As Uber appealed Transport for London’s decision to refuse renewal of their license at Westminster Magistrates court this week, legal documents submitted by Uber to the court reveal a disproportionately high level of police requests for access to the personal data of drivers and passengers.
The Metropolitan Police alone makes 2,000 requests for data each year from Uber’s 24-hour Law Enforcement Team (LERT). Uber also provides direct access to an information portal for 36 out of 45 of the UK’s police forces.
Uber’s legal submissions to the court also detailed their relationship with the National Counter Terrorism Policing Network, the Counter Terrorism Command of the Metropolitan Police and other security services.
The App Drivers & Couriers Union is particularly concerned about a letter put before the court which was sent on March 31, 2020 by Chief Constable Mark Collins on behalf of the National Police Chief’s Council to then Transport Commissioner Mike Brown.
The letter appears to seek to improperly influence TfL’s position before the court regarding Uber’s appeal with the police warning the loss of access to Uber data would be a setback while noting that “Uber provides UK policing with a great deal of assistance and data to support the UK policing priorities.”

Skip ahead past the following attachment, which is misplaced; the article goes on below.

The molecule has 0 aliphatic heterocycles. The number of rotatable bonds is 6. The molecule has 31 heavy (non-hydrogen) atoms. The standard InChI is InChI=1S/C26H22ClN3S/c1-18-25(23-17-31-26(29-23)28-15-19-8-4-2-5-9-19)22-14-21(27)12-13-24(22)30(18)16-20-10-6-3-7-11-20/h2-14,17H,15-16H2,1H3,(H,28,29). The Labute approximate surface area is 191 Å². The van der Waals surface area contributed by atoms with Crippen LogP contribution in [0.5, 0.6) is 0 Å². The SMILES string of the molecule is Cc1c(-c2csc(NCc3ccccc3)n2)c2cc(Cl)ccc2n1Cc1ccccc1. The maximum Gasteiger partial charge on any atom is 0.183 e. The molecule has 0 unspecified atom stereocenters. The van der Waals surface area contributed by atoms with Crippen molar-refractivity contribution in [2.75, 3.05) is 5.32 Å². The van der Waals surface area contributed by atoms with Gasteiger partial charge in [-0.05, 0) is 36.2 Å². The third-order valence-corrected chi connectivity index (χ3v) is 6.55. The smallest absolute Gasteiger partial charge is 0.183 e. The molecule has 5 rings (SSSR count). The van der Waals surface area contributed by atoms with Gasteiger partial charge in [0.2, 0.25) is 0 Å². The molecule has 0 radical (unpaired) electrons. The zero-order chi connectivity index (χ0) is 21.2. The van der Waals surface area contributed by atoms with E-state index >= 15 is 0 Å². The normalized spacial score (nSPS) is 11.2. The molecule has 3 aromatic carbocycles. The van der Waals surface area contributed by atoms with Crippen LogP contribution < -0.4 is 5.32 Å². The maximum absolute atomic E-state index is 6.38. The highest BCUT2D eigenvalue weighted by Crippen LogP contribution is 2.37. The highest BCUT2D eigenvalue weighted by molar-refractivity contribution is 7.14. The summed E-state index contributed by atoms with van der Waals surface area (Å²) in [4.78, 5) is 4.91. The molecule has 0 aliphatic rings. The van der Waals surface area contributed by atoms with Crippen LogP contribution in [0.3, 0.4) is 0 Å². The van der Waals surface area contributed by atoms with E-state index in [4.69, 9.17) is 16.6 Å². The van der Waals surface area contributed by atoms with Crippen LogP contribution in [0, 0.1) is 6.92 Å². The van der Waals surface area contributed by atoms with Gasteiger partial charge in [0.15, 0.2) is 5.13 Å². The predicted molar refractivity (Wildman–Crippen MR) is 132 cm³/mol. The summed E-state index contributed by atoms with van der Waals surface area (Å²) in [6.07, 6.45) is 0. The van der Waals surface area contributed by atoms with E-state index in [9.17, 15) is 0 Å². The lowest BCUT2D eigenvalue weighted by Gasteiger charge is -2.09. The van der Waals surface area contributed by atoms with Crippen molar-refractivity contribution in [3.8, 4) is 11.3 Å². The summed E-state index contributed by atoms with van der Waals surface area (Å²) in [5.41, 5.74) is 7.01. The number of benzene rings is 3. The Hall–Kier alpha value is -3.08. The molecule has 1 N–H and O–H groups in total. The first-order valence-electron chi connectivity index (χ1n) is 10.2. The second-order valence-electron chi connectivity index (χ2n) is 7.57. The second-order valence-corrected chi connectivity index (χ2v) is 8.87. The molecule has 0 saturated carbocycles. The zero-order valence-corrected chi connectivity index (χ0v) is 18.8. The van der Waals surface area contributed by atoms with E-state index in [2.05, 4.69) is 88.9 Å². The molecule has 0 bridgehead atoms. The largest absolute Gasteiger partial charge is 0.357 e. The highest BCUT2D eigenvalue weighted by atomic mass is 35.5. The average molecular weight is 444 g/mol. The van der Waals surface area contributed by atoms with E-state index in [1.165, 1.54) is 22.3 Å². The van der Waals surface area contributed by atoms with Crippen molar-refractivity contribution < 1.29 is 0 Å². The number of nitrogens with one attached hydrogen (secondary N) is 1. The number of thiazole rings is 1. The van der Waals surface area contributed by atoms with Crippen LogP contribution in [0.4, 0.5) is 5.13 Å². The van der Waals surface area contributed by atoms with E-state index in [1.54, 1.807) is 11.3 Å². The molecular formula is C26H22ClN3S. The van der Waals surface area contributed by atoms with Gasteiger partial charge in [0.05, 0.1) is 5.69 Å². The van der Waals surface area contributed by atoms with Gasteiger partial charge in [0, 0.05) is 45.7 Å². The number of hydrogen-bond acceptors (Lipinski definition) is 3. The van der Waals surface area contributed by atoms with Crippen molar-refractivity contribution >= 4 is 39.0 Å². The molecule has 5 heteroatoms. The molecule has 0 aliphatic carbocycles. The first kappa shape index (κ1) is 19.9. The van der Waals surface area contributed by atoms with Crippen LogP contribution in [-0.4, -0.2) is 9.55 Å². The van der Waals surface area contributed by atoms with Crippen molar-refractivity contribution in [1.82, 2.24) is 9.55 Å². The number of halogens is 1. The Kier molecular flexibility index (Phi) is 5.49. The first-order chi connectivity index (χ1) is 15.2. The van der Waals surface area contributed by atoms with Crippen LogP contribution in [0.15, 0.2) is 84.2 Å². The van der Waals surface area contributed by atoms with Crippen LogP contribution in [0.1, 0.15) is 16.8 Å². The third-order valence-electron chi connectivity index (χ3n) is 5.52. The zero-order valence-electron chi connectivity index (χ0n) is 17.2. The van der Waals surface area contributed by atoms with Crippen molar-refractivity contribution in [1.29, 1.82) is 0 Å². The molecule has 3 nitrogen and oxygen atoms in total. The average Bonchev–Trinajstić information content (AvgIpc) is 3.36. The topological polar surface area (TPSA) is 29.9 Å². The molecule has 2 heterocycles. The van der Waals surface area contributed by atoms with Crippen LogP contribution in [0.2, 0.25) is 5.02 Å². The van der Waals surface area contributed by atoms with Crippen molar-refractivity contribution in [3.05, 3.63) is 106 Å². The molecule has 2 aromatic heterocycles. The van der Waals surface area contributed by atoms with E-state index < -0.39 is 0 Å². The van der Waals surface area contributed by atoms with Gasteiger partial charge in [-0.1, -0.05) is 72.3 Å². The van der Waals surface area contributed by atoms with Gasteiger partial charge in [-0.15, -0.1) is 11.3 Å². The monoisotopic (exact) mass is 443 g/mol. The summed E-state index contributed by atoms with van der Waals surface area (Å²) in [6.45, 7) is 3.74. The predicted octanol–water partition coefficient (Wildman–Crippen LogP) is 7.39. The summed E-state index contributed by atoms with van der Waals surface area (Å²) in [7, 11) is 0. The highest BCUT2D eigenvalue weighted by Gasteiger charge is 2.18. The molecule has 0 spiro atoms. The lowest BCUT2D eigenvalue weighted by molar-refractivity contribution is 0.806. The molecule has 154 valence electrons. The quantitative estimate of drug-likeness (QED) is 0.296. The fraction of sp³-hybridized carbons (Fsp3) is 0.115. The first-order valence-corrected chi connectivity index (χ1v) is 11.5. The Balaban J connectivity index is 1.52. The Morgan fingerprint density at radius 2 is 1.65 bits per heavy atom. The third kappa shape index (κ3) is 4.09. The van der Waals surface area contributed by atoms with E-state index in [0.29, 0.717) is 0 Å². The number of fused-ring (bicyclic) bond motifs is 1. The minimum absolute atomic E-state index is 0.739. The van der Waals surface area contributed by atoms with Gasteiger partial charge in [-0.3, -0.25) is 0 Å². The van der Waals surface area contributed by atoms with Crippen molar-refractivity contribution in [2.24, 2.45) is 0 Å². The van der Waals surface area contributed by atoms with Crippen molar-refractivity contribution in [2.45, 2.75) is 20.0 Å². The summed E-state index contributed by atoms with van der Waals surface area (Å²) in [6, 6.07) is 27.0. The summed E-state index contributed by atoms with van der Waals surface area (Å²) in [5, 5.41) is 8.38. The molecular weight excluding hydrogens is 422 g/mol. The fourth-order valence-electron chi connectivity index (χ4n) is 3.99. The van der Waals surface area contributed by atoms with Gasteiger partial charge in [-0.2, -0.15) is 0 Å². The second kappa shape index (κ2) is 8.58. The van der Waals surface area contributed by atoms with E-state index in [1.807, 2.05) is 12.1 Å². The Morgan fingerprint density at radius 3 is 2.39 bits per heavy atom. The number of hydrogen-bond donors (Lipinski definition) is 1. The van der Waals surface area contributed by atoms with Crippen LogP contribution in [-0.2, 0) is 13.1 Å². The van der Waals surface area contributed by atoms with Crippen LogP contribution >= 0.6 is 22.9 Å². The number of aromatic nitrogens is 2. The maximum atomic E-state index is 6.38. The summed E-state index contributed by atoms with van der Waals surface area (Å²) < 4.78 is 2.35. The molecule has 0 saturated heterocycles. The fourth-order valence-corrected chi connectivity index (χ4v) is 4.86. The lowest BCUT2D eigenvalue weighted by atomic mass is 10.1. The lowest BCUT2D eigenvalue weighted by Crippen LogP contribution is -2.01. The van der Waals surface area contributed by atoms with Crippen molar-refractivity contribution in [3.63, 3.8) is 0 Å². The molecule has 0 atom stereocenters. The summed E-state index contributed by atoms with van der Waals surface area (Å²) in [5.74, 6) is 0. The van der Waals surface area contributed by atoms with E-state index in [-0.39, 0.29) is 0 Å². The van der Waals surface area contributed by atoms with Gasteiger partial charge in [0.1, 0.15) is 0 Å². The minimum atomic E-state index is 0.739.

The ADCU points out that all Uber drivers are checked at an enhanced level by the Disclosure & Barring Service before being found fit and proper to hold a private hire license. Whilst it is important that all licensed private hire operators should cooperate with police criminal inquiries, the level of integration, surveillance and access to data the police now enjoy on the Uber platform is disproportionate, unjustified and a threat to the civil liberties of drivers, couriers and customers.
With 94% of private hire drivers coming from a BAME background, such police intrusion and surveillance of drivers & couriers at work is a burden which falls most heavily on minority groups. With the Metropolitan Police having previously profiled private hire drivers protesting in Parliament Square against the congestion charge in March 2019 as a terrorist risk, the ADCU is concerned with the nature and extent of Uber’s data sharing with counter terrorism police.
James Farrar, General Secretary of App Drivers & Couriers Union said:
“We are deeply concerned about the apparent level of ongoing police mass surveillance and intelligence gathering on the Uber platform which this letter reveals. With Uber’s licence hanging by a thread, the rideshare giant is particularly vulnerable to undue pressure from police and regulatory authorities to compromise the personal data protection rights of their drivers, couriers and passengers.”